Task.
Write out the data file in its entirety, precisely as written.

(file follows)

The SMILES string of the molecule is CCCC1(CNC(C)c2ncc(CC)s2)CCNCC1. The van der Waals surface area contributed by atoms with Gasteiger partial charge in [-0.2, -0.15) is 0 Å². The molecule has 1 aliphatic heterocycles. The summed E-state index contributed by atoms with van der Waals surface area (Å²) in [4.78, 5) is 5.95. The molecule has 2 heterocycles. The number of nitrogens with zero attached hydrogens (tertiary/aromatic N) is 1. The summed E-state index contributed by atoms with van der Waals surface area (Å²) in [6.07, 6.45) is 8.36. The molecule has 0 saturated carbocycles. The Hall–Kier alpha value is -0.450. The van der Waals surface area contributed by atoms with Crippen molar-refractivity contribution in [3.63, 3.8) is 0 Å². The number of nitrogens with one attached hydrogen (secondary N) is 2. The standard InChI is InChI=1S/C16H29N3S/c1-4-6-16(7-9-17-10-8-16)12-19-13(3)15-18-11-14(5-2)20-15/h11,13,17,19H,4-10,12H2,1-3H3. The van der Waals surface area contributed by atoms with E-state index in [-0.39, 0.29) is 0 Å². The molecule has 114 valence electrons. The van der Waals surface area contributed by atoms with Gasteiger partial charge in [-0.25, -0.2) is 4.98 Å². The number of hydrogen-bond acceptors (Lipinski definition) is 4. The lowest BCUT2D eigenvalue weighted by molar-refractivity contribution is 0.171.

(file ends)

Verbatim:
The SMILES string of the molecule is CCCC1(CNC(C)c2ncc(CC)s2)CCNCC1. The van der Waals surface area contributed by atoms with Gasteiger partial charge in [-0.2, -0.15) is 0 Å². The molecule has 1 aliphatic heterocycles. The summed E-state index contributed by atoms with van der Waals surface area (Å²) in [4.78, 5) is 5.95. The molecule has 2 heterocycles. The number of nitrogens with zero attached hydrogens (tertiary/aromatic N) is 1. The summed E-state index contributed by atoms with van der Waals surface area (Å²) in [6.07, 6.45) is 8.36. The molecule has 0 saturated carbocycles. The Hall–Kier alpha value is -0.450. The van der Waals surface area contributed by atoms with Crippen molar-refractivity contribution in [3.63, 3.8) is 0 Å². The number of nitrogens with one attached hydrogen (secondary N) is 2. The standard InChI is InChI=1S/C16H29N3S/c1-4-6-16(7-9-17-10-8-16)12-19-13(3)15-18-11-14(5-2)20-15/h11,13,17,19H,4-10,12H2,1-3H3. The van der Waals surface area contributed by atoms with E-state index in [-0.39, 0.29) is 0 Å². The molecule has 114 valence electrons. The van der Waals surface area contributed by atoms with Gasteiger partial charge in [-0.25, -0.2) is 4.98 Å². The number of hydrogen-bond acceptors (Lipinski definition) is 4. The lowest BCUT2D eigenvalue weighted by molar-refractivity contribution is 0.171.